Admission and duration of GP training

Each country has its own requirements for entry into GP training with the duration of post-graduate training lasting between three and five years (Fig. 1). In Germany, doctors who have completed their basic medical training and are in possession of a valid full or temporary licence to practise are entitled to apply for a position as a junior physician. Doctors who wish to become a GP apply at an institution licensed for medical training in this area of specialisation. Their GP training in a paid junior position usually starts after successful job interview with a position in inpatient care in internal medicine over a period of 36 months, followed by 24 months in general practice at an ambulatory unit under the supervision of a practise-based GP. During their five years of training, junior physicians must fulfil the requirements stipulated in the GP speciality training regulations and guidelines on the content of speciality training. Overall, post-graduate GP training takes five years to complete in Germany.

Figure 1.

Current training pathways for GP Specialists in England, Germany, and Spain.

aThere is no standardized specialty training at federal level in Germany. The Regional Medical Chambers (‘as corporations under public law’) are responsible for the specialization and advanced training of doctors. Regulations on the content and configuration of speciality training are laid out in state by-laws and the autonomous statutes of the State Chambers of Physicians. The template of the Federal Chamber of Physicians with the guidelines for the specialty training only has a recommendatory character, thus specialty training guidelines can differ in detail among the federal ‘Länder’ (Bundesärztekammer, 2014).

In Spain entry to all postgraduate medical training is based on results in a national multiple-choice examination of clinical knowledge (known as MIR exam), combined with undergraduate qualifications. There is no formal foundation training prior to general practice training, although the sixth undergraduate year in Spain is considered equivalent to the UK's foundation year 1, as it is largely practical. This is likely to change soon, with a new specialty training law being drafted in Spain, drawing on the UK's current model with 2 years of foundation training prior to entry specialist training with a four year duration (Law SCO/1198/2005).

In England, prospective trainees are judged on the basis of an initial application form, then a multiple-choice exam, and finally an interview with a strong focus on certain competencies. The process was described as competitive but generally fair: “It is really good, I would say it is probably the most structured, most organized, most fair and most evolved application process of all the specialties and almost kind of enjoyable to do” (UK03). With the inclusion of foundation years training, it means that five years of post-graduate training are required to become a GP in the UK, although the actual ‘GP vocational training scheme is only three years. In addition, the mandatory two-year foundation training programme, which precedes the standard three years of GP vocational training, often includes four months in general practice. Four-year GP vocational training programmes are being piloted in certain parts of the UK and proposals to increase training to five years have also been explored. The possibility of extended training was perceived positively by most GPs interviewed: “I think the extension of the GP training is a good thing. I think three years is not long enough to get all of the experience that you need to in a way that you continue learning on the job, glad that it has been recognized and I certainly found that the additional year was very useful” (UK10).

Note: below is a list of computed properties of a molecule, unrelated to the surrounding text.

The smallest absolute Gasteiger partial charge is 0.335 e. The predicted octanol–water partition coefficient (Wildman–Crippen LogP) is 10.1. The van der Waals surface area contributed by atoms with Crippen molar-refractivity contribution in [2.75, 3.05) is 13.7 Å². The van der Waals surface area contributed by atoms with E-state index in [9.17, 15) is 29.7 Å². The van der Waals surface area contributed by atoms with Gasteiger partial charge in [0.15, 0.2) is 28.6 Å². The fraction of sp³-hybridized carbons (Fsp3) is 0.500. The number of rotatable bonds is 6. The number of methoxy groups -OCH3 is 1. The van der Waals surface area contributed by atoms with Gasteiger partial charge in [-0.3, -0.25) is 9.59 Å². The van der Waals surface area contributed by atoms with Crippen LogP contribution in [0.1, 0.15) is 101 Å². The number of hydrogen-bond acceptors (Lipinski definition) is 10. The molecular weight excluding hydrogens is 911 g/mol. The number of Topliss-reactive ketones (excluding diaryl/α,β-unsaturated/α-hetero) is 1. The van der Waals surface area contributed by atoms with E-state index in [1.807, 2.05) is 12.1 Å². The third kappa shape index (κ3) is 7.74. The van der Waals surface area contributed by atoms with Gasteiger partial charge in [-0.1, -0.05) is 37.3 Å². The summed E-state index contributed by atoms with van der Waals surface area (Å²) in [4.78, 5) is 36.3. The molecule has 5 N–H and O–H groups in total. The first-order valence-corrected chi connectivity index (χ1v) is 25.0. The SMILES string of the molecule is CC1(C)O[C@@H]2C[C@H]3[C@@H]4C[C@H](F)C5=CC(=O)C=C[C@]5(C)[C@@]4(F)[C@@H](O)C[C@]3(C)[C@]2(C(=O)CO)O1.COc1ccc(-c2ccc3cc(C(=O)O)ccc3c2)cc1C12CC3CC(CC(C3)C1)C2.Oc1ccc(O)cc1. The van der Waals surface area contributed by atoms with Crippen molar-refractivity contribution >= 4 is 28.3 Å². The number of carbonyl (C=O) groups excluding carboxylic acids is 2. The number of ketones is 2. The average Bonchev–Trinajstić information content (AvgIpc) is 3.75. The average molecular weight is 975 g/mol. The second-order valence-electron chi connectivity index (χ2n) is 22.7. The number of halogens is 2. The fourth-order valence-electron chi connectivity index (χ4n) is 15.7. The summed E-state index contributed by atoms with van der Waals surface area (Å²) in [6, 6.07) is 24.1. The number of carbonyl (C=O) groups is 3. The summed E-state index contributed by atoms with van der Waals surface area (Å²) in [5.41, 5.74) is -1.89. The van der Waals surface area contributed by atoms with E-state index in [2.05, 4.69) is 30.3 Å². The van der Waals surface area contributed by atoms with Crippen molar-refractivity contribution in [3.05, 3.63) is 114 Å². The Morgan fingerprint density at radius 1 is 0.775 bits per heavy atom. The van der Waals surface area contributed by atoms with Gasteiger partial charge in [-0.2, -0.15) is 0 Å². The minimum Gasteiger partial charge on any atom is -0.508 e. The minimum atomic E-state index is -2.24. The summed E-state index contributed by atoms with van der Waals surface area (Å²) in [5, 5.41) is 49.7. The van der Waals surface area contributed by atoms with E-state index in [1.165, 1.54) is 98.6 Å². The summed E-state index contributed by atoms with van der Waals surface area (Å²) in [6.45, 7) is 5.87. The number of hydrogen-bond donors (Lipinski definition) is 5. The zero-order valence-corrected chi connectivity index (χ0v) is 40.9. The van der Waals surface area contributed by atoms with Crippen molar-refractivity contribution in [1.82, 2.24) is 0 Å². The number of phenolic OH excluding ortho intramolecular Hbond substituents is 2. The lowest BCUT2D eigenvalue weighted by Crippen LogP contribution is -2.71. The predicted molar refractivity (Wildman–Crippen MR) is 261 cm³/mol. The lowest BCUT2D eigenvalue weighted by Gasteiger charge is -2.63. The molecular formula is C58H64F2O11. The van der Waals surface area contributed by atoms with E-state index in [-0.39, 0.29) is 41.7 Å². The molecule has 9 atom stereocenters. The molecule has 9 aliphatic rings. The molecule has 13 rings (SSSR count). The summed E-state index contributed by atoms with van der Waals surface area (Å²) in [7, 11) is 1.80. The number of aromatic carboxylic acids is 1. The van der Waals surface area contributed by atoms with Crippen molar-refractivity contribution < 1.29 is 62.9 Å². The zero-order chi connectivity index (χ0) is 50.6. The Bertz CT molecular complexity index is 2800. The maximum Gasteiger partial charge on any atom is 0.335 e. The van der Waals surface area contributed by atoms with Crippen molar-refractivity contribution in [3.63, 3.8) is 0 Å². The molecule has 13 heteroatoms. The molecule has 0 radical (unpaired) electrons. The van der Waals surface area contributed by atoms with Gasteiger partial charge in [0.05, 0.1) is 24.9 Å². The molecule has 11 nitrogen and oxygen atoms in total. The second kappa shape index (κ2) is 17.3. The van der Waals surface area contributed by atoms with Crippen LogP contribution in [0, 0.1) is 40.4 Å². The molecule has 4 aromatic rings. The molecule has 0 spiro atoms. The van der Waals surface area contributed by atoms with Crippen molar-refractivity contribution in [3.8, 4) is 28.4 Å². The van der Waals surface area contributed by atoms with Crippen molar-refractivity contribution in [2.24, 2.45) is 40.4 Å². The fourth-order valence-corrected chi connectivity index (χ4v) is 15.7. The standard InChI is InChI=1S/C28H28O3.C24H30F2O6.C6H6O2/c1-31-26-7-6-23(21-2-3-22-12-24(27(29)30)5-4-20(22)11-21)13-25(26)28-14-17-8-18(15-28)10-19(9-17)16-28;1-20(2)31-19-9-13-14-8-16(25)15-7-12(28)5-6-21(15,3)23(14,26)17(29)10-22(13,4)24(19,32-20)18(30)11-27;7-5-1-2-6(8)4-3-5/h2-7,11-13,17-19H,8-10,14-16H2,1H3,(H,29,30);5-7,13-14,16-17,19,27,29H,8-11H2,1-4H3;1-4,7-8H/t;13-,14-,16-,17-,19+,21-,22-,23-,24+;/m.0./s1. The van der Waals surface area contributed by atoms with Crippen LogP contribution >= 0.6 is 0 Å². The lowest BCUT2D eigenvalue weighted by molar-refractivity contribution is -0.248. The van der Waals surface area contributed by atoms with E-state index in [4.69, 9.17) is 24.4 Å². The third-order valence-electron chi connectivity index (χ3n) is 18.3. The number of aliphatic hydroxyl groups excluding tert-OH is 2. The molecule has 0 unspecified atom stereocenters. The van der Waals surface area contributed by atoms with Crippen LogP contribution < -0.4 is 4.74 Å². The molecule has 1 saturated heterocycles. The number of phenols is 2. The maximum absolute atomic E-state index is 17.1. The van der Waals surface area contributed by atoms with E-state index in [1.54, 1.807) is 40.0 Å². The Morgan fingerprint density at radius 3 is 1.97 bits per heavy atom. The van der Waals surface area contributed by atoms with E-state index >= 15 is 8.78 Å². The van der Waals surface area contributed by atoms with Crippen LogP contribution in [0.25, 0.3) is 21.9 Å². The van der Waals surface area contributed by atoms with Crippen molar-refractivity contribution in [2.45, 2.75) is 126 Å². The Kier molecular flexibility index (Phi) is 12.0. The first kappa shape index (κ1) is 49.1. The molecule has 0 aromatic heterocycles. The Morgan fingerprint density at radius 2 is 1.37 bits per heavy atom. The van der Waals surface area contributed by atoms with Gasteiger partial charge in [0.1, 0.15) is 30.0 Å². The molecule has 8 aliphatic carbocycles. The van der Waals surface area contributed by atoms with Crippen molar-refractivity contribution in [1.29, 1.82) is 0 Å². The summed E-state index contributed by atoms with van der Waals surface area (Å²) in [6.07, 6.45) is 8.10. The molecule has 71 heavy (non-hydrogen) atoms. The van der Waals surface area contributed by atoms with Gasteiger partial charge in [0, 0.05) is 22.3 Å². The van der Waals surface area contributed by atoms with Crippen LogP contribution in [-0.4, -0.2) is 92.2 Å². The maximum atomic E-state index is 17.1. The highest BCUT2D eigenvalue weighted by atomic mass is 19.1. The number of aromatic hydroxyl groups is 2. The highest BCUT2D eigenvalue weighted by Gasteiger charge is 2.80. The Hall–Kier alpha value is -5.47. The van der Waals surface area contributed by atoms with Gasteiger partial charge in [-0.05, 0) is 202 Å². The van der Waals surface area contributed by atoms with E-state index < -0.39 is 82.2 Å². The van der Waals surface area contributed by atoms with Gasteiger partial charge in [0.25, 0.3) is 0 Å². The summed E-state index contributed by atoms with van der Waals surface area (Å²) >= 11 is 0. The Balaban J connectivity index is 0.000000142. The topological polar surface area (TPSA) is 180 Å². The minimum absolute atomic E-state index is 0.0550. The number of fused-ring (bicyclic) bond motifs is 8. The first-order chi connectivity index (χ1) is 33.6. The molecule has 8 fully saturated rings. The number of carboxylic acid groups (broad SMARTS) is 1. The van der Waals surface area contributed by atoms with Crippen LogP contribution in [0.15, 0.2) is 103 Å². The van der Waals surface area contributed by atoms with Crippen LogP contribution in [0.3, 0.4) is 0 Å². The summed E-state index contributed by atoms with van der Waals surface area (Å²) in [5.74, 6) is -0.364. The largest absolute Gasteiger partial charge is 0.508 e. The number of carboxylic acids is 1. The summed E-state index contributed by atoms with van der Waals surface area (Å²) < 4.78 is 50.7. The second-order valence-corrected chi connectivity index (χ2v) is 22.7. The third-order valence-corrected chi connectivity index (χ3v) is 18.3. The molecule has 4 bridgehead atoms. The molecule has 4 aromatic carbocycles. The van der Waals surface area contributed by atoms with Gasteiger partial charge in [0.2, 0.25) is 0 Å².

Continuing professional development (CPD)

In Germany, where there is a strict division between doctors caring for inpatients in hospitals and those providing outpatient (ambulatory) care, which include GPs, a point-based CPD system is obligatory for all doctors who provide ambulatory care to patients covered by Social Health Insurance (SHI), who comprise the majority of the population. Interviewees reported being required to pursue a number of approved theoretical and practical courses, presenting evidence of participation to the regional medical chambers every five years. Those failing to do so may be punished with a reduction of reimbursement and, if they fail to show evidence of sufficient training within a further two years, their licence can be withdrawn.

GP in England must complete 250hours of CPD in a 5-year period. They are appraised annually and undergo revalidation (renewal of licence to practice) every 5 years, based on a portfolio of evidence, including reflective notes on participation in CPD, audit, quality improvement activities, analysis of significant events, evidence of team working and patient feedback.

GPs in Spain related difficulties in undertaking CPD activity due to recent budget cuts, increased workload and reduced time. More newly qualified GPs also reported concerns about lack of support for professional development at their workplaces. There is little or no protected learning time, particularly for those employed on short-term contracts or locum posts. Continuous training was often referred to as a ‘personal decision’, as there is no compulsory minimum number of CPD hours in Spain. Professional societies have varied training courses, some of which are either free of charge or at a low price for their members (but membership fees apply). Pharmaceutical companies sometimes offer free courses, but most Spanish interviewees expressed unhappiness with industry involvement in the organization of training: “It is a very important thing that continuous training attendance stops being oriented by pharmaceutical industry. They eliminated most of the continuous training. There is just very little continuous professional training offered” (SP03).